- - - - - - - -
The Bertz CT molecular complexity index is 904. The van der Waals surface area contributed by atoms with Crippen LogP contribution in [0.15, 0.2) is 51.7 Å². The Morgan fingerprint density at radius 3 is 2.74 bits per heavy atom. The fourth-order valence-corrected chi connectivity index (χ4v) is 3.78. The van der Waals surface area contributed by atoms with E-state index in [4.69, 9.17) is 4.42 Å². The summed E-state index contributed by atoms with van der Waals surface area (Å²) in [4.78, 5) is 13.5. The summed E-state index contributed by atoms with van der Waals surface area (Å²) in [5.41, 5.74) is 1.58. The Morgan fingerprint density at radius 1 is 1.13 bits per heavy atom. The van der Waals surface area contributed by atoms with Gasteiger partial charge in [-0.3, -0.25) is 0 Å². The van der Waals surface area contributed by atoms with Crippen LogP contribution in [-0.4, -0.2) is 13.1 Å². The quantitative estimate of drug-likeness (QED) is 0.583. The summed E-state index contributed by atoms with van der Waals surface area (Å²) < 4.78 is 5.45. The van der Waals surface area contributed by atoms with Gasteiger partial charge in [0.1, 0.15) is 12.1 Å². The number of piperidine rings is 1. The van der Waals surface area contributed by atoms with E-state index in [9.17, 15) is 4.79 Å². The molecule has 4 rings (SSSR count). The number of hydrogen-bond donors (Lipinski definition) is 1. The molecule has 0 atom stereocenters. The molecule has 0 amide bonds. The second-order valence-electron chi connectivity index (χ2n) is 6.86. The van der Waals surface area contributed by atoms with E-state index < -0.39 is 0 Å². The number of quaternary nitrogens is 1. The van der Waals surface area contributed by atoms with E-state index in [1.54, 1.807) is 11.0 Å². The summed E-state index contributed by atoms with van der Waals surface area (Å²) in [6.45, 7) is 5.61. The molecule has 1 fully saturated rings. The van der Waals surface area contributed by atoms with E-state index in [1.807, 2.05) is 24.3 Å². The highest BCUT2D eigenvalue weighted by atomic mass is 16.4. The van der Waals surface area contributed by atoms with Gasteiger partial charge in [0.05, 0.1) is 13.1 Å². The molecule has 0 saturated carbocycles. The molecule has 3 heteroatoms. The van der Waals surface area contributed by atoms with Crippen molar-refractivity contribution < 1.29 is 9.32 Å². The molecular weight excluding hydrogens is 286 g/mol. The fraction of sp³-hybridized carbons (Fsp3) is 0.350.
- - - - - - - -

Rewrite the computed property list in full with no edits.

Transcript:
The Bertz CT molecular complexity index is 904. The van der Waals surface area contributed by atoms with Crippen LogP contribution in [0.15, 0.2) is 51.7 Å². The Morgan fingerprint density at radius 3 is 2.74 bits per heavy atom. The fourth-order valence-corrected chi connectivity index (χ4v) is 3.78. The van der Waals surface area contributed by atoms with E-state index in [4.69, 9.17) is 4.42 Å². The summed E-state index contributed by atoms with van der Waals surface area (Å²) in [4.78, 5) is 13.5. The summed E-state index contributed by atoms with van der Waals surface area (Å²) in [5.41, 5.74) is 1.58. The Morgan fingerprint density at radius 1 is 1.13 bits per heavy atom. The van der Waals surface area contributed by atoms with Gasteiger partial charge in [-0.3, -0.25) is 0 Å². The van der Waals surface area contributed by atoms with Crippen LogP contribution in [-0.4, -0.2) is 13.1 Å². The quantitative estimate of drug-likeness (QED) is 0.583. The summed E-state index contributed by atoms with van der Waals surface area (Å²) < 4.78 is 5.45. The van der Waals surface area contributed by atoms with Gasteiger partial charge in [0.1, 0.15) is 12.1 Å². The number of piperidine rings is 1. The van der Waals surface area contributed by atoms with E-state index in [9.17, 15) is 4.79 Å². The molecule has 4 rings (SSSR count). The number of hydrogen-bond donors (Lipinski definition) is 1. The molecule has 0 atom stereocenters. The molecule has 0 amide bonds. The second-order valence-electron chi connectivity index (χ2n) is 6.86. The van der Waals surface area contributed by atoms with E-state index < -0.39 is 0 Å². The number of quaternary nitrogens is 1. The van der Waals surface area contributed by atoms with E-state index in [1.54, 1.807) is 11.0 Å². The summed E-state index contributed by atoms with van der Waals surface area (Å²) in [6.45, 7) is 5.61. The molecule has 1 fully saturated rings. The van der Waals surface area contributed by atoms with E-state index in [1.807, 2.05) is 24.3 Å². The highest BCUT2D eigenvalue weighted by atomic mass is 16.4. The van der Waals surface area contributed by atoms with Gasteiger partial charge in [0.05, 0.1) is 13.1 Å². The molecule has 0 saturated carbocycles. The molecule has 3 heteroatoms. The van der Waals surface area contributed by atoms with Crippen molar-refractivity contribution < 1.29 is 9.32 Å². The molecular weight excluding hydrogens is 286 g/mol. The fraction of sp³-hybridized carbons (Fsp3) is 0.350.